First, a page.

In a recently released issue of Pediatrics(10.1542/peds.2019-0288), Dr. Renée Shellhaas and colleagues share with readers a fascinating study that
examines the impact of maternal voice on the sleep of newborns receiving care in a
level IV Neonatal Intensive Care Unit (NICU). In this study, 47 medically stable infants
who were born at gestational ages 33-41 weeks and cared for in single-infant rooms
underwent a 12 hour state-of-the-art polysomnogram sleep study: infants were randomized
to hear a recording of their mother reading a children’s book during either the first
or the second 6 hours of the sleep study. Standard sleep measures and an EEG (electroencephalogram)
were recorded and scored, and a language processing device simultaneously audio recorded
background noise – infants meanwhile continued to feed and sleep and receive routine
care throughout. This study comes on the heels of recent work which the authors note
suggests that infants protected from NICU noise in single rooms actually had abnormal language development as compared
to those cared for in an open-bay and those with increased language exposure.1,2
The study yielded several interesting results. Measures of sleep, such as arousal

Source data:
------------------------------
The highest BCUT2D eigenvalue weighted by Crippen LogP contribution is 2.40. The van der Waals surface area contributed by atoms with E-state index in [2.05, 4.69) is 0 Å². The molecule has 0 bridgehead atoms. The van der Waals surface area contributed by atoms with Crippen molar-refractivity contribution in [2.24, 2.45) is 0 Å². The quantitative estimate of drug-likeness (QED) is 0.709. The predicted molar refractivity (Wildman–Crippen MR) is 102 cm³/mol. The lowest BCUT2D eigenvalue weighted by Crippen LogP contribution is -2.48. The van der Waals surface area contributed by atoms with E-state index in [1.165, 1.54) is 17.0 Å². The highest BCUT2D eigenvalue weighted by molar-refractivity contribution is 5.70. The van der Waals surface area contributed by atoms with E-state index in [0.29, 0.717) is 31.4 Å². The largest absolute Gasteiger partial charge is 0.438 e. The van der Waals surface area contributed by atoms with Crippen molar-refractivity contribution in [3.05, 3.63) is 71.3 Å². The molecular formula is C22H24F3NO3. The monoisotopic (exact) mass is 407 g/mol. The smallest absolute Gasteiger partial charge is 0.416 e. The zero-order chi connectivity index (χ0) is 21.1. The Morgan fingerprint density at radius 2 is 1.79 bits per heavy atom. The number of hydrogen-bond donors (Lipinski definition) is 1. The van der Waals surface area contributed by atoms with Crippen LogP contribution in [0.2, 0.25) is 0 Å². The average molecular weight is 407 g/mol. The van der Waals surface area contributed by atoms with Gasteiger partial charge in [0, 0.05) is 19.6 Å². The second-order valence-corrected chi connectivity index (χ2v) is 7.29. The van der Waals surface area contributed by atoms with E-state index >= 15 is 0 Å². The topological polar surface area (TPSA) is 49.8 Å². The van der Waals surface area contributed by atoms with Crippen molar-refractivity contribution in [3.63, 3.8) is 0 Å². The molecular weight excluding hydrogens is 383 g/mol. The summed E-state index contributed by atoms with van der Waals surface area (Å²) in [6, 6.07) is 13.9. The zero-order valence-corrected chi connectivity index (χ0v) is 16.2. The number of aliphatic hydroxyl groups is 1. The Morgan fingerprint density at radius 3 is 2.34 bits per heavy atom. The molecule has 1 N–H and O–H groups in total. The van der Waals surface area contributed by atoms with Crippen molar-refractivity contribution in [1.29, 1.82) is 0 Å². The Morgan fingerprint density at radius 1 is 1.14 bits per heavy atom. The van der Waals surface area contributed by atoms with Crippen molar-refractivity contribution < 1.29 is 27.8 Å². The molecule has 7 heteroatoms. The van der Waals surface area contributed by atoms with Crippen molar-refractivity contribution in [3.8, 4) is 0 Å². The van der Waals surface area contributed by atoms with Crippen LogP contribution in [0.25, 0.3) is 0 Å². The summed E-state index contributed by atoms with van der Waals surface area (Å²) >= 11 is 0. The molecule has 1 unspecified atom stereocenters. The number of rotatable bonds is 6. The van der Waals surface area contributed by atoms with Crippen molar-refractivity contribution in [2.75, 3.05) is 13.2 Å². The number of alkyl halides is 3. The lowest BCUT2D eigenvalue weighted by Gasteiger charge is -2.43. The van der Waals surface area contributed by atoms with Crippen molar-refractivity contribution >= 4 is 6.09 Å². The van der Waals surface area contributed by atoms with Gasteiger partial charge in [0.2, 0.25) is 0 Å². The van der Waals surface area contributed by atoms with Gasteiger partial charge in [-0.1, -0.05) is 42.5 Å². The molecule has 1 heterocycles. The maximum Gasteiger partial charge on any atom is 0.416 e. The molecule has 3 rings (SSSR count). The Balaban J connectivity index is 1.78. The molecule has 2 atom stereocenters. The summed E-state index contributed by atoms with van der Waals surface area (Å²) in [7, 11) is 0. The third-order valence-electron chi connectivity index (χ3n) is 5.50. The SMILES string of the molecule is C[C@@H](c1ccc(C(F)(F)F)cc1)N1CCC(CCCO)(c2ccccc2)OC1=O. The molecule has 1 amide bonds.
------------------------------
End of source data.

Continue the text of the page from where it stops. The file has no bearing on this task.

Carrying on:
metrics, were more strongly associated with gestational age at birth than the infant’s
chronological age at the time of the sleep study; thus degree of prematurity impacted
sleep-wake cycle development. In fact, for those infants of gestational age >35 weeks
(but not those born at 33-34 weeks), increasing gestational age was associated with
increasing awake time, but only during the voice recordings. And all infants were
more likely to be able to stay asleep after loud noises during the voice recording,
as compared to during usual care. The impact of the maternal voice recordings clearly
reverberates throughout the study!
Ultimately, as the authors point out, more research is needed to understand when and
how language exposure can best benefit the later language development of infants cared
for in the NICU. This study suggests that the question is complex, in that optimal
exposure may depend on gestational age at birth, chronological age at exposure, sleep-wake
cycle, background noise, and other as yet unidentified factors. But at least for starters,
I believe this study is wonderful news for parents. Rather than whispering and tip-toeing
about the NICU, worrying that babies are being disturbed, this study suggests that
mothers (and fathers, too!) can use every opportunity to “talk, read and sing” to
their infants.3 Realizing that parental voice has a magic of its own is empowering knowledge.
1. Pineda RG, Neil J, Dierker D, et al. Alterations in brain structure and neurodevelopmental
outcome in preterm infants hospitalized in different neonatal intensive care unit
envrionments. Journal of Pediatrics. 2014;164(1):52-60.
2. Caskey M, Stephens B, Tucker R, Vohr B. Adult talk in the NICU with preterm infants
and developmental outcomes. Pediatrics. 2014;133(3):e578-e584.
3. LoRe D, Ladner P, Suskind D. Talk, Read, Sing: Early Language Exposure As an Overlooked
Social Determinant of Health. Pediatrics. 2018 Sep;142(3). pii: e20182007. doi: 10.1542/peds.2018-2007.